Ben Jonson-Volpone

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In the next ten years, Jonson did much of his greatest writing; he was also the object of constant suspicion by authority. He was viewed as an unreliable figure, especially in the light of his recent coversion to Roman Catholicism. Topical references buried in his 1605 Roman tradegy Sejanus earned Jonson a summons before the Privy Council. As if Jonson became implicated in the Gunpowder Plot by dining with its leader Robert Catesby in October 1605. A colourful period of intrigue in Radical Catholic circles thus coincided with the writing of Jonson's best known tradegy, Sejanus, and arguably his comic masterpiece Volpone. It was in Sejanus, where the dissolute Emperor Tiberius rounds on his henchman-procurer Sejanus and has him torn publicly to pieces, that Jonson first uses the villain-on-villain counterplot theme that propels the final acts of both Volpone and his other great comedy, the Alchemist. Jonson soon discovered that in the theatre the biter can be bit not once but several times, which may reflect personal experience during his brief sortie onto the stage of Jacobean high politics and espionage.

Volpone: A city comedy

The style of Volpone is, by any standards, 'high' Apart from the interludes from Volpone's children and the prose-patter from 'Scoto of Mantua', the entire play is composed in blank verse. Yet the effect could not be further from the seamless lyricism of Shakespeare's romantic comedy. Jonson's blank verse lines are rammed with objects, discrete consumer units of meaning, so that the audience never forgets that this is a wealthy City, and that its wealth is ultimately no more than an addition sum of inert, and sometimes sordidly gathered, commidities. 'The verse demands... scrupulous inspection of each word' writes L.C Knights, 'we are not allowed to lapse into an impression of generalised magnificence'.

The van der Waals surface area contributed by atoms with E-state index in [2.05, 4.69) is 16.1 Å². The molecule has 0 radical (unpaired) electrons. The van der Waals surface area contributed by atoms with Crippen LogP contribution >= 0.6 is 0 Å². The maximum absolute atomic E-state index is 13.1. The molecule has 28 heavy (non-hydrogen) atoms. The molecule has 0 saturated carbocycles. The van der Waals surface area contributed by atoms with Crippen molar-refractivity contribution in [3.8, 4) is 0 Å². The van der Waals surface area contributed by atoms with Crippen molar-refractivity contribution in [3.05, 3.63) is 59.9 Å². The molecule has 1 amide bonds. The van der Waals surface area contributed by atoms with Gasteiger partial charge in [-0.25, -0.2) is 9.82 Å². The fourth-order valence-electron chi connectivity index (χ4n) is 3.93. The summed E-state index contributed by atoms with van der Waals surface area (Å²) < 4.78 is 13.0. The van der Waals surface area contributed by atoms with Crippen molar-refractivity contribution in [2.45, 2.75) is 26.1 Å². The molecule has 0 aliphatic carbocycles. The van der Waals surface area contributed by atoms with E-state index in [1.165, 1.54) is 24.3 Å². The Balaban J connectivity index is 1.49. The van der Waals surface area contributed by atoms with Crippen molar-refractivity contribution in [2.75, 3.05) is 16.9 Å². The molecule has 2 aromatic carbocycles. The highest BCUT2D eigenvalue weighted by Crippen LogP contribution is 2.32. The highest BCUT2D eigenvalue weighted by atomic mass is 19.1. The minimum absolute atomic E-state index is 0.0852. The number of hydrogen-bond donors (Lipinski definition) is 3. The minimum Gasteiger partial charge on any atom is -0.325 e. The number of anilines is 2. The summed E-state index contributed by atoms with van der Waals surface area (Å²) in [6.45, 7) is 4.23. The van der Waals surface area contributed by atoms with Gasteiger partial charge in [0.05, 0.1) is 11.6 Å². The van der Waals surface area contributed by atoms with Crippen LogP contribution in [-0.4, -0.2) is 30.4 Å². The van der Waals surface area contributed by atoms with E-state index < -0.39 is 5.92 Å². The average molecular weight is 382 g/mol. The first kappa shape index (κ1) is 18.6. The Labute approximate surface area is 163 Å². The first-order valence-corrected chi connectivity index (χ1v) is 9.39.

All of this is viable, enough slaves and skivvies and a charlatan, like Volpone's alias, Scoto and Mantua, might supply the unicorns' milk. But certainly constitutes conspicious cosumption. Volpone's pleasures dictates the slaughter of the world's only phoenix. Every phrase costs a packet, and is noted down, with appropriate care, in a potential accountant's ledger 'Is your pearl orient, sir?' Mosca asks Corvino, remembering some pearls are of great, some of lesser price. Volpone likes to work his temptations with a kind of reusable 'cherry'. He knocks it against the teeth of his victims, then pulls it back and stores it away for next time. Maximum effect: minimal cost. A favourite rhetorical device is outbidding. If Sir Pol has heard of three porpoises at London bridge, Peregrine rounds it up to 'six and a sturgeon, sir'. Jonson's inventory style, as John, J Enck argues, 'unites everything, from Volpone's vaunting declarations to Lady Pol's inane twaddle'

Eat or be Eaten 

Men eat men, drink gold, women wait to be eaten: the only honest- nay, glorious office, as scene-stealing Mosca rhapsodies, is that of parasite.

Volpone not only picks up on the sordid devotions of wealth addiction: it also celebrates the


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